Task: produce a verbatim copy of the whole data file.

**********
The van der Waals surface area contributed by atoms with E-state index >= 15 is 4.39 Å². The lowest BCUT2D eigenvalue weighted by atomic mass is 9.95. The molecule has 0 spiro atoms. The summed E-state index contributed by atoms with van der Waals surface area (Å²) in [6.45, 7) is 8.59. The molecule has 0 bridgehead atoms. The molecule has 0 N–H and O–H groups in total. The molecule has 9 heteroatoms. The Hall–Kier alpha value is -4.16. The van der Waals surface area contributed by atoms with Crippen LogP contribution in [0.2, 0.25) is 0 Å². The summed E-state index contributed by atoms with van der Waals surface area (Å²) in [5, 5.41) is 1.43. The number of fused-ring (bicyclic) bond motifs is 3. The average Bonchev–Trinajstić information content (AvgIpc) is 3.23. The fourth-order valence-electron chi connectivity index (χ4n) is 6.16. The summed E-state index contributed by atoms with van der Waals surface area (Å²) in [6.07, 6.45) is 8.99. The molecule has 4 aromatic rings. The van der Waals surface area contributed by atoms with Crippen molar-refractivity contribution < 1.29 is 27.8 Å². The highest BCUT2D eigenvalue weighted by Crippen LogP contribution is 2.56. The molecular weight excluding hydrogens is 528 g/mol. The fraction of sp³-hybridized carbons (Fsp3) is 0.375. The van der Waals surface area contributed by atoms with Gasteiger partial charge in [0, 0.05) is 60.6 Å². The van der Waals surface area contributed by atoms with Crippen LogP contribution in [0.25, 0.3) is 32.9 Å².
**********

The van der Waals surface area contributed by atoms with E-state index >= 15 is 4.39 Å². The lowest BCUT2D eigenvalue weighted by atomic mass is 9.95. The molecule has 0 spiro atoms. The summed E-state index contributed by atoms with van der Waals surface area (Å²) in [6.45, 7) is 8.59. The molecule has 0 bridgehead atoms. The molecule has 0 N–H and O–H groups in total. The molecule has 9 heteroatoms. The Hall–Kier alpha value is -4.16. The van der Waals surface area contributed by atoms with Crippen LogP contribution in [0.2, 0.25) is 0 Å². The summed E-state index contributed by atoms with van der Waals surface area (Å²) in [5, 5.41) is 1.43. The number of fused-ring (bicyclic) bond motifs is 3. The average Bonchev–Trinajstić information content (AvgIpc) is 3.23. The fourth-order valence-electron chi connectivity index (χ4n) is 6.16. The summed E-state index contributed by atoms with van der Waals surface area (Å²) in [6.07, 6.45) is 8.99. The molecule has 4 aromatic rings. The van der Waals surface area contributed by atoms with Crippen molar-refractivity contribution < 1.29 is 27.8 Å². The highest BCUT2D eigenvalue weighted by Crippen LogP contribution is 2.56. The molecular weight excluding hydrogens is 528 g/mol. The fraction of sp³-hybridized carbons (Fsp3) is 0.375. The van der Waals surface area contributed by atoms with Gasteiger partial charge in [0, 0.05) is 60.6 Å². The van der Waals surface area contributed by atoms with Crippen LogP contribution in [0.25, 0.3) is 32.9 Å².